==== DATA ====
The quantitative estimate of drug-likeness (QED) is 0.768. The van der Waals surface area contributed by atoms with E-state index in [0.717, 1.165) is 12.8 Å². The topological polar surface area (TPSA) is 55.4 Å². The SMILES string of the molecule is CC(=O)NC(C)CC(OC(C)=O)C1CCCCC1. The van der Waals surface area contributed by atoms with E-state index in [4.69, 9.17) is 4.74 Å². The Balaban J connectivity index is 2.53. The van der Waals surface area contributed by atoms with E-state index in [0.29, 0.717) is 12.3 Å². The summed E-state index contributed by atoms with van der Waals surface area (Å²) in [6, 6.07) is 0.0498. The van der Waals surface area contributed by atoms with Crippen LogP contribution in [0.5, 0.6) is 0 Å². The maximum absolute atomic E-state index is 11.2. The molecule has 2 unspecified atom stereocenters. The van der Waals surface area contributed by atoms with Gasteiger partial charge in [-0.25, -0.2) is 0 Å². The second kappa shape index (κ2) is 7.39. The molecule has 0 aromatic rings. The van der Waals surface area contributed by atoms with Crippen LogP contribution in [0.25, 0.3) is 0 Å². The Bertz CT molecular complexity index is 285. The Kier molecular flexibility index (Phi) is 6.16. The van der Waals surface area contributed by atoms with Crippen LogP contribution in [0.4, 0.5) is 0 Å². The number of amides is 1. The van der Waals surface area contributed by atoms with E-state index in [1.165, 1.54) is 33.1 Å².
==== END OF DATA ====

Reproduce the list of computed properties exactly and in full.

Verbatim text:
The quantitative estimate of drug-likeness (QED) is 0.768. The van der Waals surface area contributed by atoms with E-state index in [0.717, 1.165) is 12.8 Å². The topological polar surface area (TPSA) is 55.4 Å². The SMILES string of the molecule is CC(=O)NC(C)CC(OC(C)=O)C1CCCCC1. The van der Waals surface area contributed by atoms with E-state index in [4.69, 9.17) is 4.74 Å². The Balaban J connectivity index is 2.53. The van der Waals surface area contributed by atoms with E-state index in [0.29, 0.717) is 12.3 Å². The summed E-state index contributed by atoms with van der Waals surface area (Å²) in [6, 6.07) is 0.0498. The van der Waals surface area contributed by atoms with Crippen LogP contribution in [0.5, 0.6) is 0 Å². The maximum absolute atomic E-state index is 11.2. The molecule has 2 unspecified atom stereocenters. The van der Waals surface area contributed by atoms with Gasteiger partial charge in [-0.25, -0.2) is 0 Å². The second kappa shape index (κ2) is 7.39. The molecule has 0 aromatic rings. The van der Waals surface area contributed by atoms with Crippen LogP contribution in [0.25, 0.3) is 0 Å². The Bertz CT molecular complexity index is 285. The Kier molecular flexibility index (Phi) is 6.16. The van der Waals surface area contributed by atoms with Crippen LogP contribution in [0.4, 0.5) is 0 Å². The number of amides is 1. The van der Waals surface area contributed by atoms with E-state index in [1.165, 1.54) is 33.1 Å².